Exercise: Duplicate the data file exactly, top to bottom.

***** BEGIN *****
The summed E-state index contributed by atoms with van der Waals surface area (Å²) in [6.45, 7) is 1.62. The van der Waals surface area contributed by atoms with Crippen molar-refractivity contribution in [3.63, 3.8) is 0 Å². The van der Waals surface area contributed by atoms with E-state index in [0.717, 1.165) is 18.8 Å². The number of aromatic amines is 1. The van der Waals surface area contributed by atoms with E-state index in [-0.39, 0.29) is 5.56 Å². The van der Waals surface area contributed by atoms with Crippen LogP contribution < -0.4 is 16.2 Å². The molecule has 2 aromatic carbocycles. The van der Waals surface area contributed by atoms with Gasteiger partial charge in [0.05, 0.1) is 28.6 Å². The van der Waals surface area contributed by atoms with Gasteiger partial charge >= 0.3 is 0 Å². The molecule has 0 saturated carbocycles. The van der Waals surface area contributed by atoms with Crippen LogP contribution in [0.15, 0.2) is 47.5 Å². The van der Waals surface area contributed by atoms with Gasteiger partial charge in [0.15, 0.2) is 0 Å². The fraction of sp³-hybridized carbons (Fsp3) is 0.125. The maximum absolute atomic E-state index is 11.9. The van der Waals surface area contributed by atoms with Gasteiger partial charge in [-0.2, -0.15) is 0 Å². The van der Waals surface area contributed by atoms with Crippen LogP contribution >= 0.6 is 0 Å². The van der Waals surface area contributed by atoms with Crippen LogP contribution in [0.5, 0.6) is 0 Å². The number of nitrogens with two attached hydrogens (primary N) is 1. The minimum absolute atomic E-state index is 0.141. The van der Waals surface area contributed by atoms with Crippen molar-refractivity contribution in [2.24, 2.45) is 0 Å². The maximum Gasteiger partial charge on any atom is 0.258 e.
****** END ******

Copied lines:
The summed E-state index contributed by atoms with van der Waals surface area (Å²) in [6.45, 7) is 1.62. The van der Waals surface area contributed by atoms with Crippen molar-refractivity contribution in [3.63, 3.8) is 0 Å². The van der Waals surface area contributed by atoms with E-state index in [0.717, 1.165) is 18.8 Å². The number of aromatic amines is 1. The van der Waals surface area contributed by atoms with E-state index in [-0.39, 0.29) is 5.56 Å². The van der Waals surface area contributed by atoms with Crippen LogP contribution < -0.4 is 16.2 Å². The molecule has 2 aromatic carbocycles. The van der Waals surface area contributed by atoms with Gasteiger partial charge in [0.05, 0.1) is 28.6 Å². The van der Waals surface area contributed by atoms with Gasteiger partial charge >= 0.3 is 0 Å². The molecule has 0 saturated carbocycles. The van der Waals surface area contributed by atoms with Crippen LogP contribution in [0.15, 0.2) is 47.5 Å². The van der Waals surface area contributed by atoms with Gasteiger partial charge in [0.15, 0.2) is 0 Å². The fraction of sp³-hybridized carbons (Fsp3) is 0.125. The maximum absolute atomic E-state index is 11.9. The van der Waals surface area contributed by atoms with Gasteiger partial charge in [-0.2, -0.15) is 0 Å². The van der Waals surface area contributed by atoms with Crippen LogP contribution >= 0.6 is 0 Å². The van der Waals surface area contributed by atoms with Crippen LogP contribution in [0.5, 0.6) is 0 Å². The number of nitrogens with two attached hydrogens (primary N) is 1. The minimum absolute atomic E-state index is 0.141. The van der Waals surface area contributed by atoms with Crippen molar-refractivity contribution in [2.24, 2.45) is 0 Å². The maximum Gasteiger partial charge on any atom is 0.258 e.